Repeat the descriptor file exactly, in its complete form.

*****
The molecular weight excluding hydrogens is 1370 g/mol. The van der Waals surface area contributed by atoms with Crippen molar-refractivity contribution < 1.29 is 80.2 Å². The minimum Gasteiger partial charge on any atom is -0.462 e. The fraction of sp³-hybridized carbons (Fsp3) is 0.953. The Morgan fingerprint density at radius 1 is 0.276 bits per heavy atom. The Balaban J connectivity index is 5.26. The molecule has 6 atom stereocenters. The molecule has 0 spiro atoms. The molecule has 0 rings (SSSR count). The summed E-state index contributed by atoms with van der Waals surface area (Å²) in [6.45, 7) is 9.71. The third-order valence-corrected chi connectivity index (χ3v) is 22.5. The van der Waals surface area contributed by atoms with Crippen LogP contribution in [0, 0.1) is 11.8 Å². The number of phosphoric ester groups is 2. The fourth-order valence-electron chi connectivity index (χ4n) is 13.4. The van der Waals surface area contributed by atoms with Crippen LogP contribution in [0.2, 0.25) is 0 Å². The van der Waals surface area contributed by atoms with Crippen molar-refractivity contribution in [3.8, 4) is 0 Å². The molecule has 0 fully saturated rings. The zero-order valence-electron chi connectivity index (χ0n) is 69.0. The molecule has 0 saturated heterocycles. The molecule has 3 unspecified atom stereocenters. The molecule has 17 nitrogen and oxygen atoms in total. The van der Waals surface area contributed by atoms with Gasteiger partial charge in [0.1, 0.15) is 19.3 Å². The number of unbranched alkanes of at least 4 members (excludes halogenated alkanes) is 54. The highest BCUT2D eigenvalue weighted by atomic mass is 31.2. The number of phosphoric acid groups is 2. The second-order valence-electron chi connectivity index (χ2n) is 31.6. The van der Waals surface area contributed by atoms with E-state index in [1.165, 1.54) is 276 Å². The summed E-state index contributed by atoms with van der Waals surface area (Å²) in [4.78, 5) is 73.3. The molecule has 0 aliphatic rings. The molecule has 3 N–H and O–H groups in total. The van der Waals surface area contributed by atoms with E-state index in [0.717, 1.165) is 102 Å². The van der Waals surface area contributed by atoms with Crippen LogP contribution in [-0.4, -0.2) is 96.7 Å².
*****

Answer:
The molecular weight excluding hydrogens is 1370 g/mol. The van der Waals surface area contributed by atoms with Crippen molar-refractivity contribution < 1.29 is 80.2 Å². The minimum Gasteiger partial charge on any atom is -0.462 e. The fraction of sp³-hybridized carbons (Fsp3) is 0.953. The Morgan fingerprint density at radius 1 is 0.276 bits per heavy atom. The Balaban J connectivity index is 5.26. The molecule has 6 atom stereocenters. The molecule has 0 spiro atoms. The molecule has 0 rings (SSSR count). The summed E-state index contributed by atoms with van der Waals surface area (Å²) in [6.45, 7) is 9.71. The third-order valence-corrected chi connectivity index (χ3v) is 22.5. The van der Waals surface area contributed by atoms with Crippen LogP contribution in [0, 0.1) is 11.8 Å². The number of phosphoric ester groups is 2. The fourth-order valence-electron chi connectivity index (χ4n) is 13.4. The van der Waals surface area contributed by atoms with Crippen LogP contribution in [0.2, 0.25) is 0 Å². The van der Waals surface area contributed by atoms with Crippen molar-refractivity contribution in [3.8, 4) is 0 Å². The molecule has 0 fully saturated rings. The zero-order valence-electron chi connectivity index (χ0n) is 69.0. The molecule has 0 saturated heterocycles. The molecule has 3 unspecified atom stereocenters. The molecule has 17 nitrogen and oxygen atoms in total. The van der Waals surface area contributed by atoms with Gasteiger partial charge in [0.1, 0.15) is 19.3 Å². The number of unbranched alkanes of at least 4 members (excludes halogenated alkanes) is 54. The highest BCUT2D eigenvalue weighted by atomic mass is 31.2. The number of phosphoric acid groups is 2. The second-order valence-electron chi connectivity index (χ2n) is 31.6. The van der Waals surface area contributed by atoms with E-state index in [1.165, 1.54) is 276 Å². The summed E-state index contributed by atoms with van der Waals surface area (Å²) in [4.78, 5) is 73.3. The molecule has 0 aliphatic rings. The molecule has 3 N–H and O–H groups in total. The van der Waals surface area contributed by atoms with E-state index in [0.717, 1.165) is 102 Å². The van der Waals surface area contributed by atoms with Crippen LogP contribution in [-0.4, -0.2) is 96.7 Å².